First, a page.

Development and� Religious Polarization: The Emergence of Reform and Ultra-Orthodox Judaism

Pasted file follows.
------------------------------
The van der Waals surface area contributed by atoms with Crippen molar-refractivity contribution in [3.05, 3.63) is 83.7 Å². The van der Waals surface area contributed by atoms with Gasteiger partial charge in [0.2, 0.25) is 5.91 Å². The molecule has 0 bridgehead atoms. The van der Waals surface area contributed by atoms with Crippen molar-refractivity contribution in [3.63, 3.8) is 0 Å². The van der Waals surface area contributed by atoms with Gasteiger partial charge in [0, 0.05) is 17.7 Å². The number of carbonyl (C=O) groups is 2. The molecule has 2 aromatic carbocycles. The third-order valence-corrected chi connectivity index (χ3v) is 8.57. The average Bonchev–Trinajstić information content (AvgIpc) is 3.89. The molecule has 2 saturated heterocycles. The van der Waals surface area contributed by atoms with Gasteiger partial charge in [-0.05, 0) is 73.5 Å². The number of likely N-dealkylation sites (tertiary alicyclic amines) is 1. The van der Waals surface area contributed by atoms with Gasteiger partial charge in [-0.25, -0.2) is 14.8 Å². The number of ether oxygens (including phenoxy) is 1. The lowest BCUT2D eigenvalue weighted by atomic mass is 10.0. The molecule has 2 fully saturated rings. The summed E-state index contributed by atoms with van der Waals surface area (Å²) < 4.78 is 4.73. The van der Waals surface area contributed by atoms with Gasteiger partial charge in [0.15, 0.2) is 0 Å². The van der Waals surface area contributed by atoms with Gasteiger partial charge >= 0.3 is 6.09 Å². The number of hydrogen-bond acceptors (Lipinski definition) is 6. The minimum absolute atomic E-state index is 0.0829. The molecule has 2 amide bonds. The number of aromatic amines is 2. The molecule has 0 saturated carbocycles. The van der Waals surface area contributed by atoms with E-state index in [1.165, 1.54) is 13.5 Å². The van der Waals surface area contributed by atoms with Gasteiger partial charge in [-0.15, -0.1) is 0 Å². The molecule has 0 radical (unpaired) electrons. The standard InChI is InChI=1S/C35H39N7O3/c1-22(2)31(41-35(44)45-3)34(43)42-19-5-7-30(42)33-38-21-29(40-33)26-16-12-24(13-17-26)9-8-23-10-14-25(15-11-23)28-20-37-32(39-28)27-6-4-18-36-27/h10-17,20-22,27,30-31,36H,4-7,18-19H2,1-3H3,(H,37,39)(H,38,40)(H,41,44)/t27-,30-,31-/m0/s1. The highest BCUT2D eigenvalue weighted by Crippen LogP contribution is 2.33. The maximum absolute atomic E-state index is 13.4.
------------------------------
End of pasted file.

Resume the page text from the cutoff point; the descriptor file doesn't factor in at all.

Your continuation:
Jewish emancipation in nineteenth century Europe produced drastically different responses.� In Germany, a liberal variant known as Reform developed, while ultra-Orthodox Judaism emerged in eastern Europe.� We develop a model of religious organization which explains this polarization.� In developed regions, religious authorities embrace the prospect of cultural integration by relaxing probhibitions and benfitting from greater financial contributions.� In poorer regions, religious authorities adopt a strategy of cultural resistance, enforcing prohibitions to elicit greater contributions of effort.� In regions of intermediate development, religious schisms and cycles occur.� This analytic narrative sheds light on how economic development can lead to cultural change.
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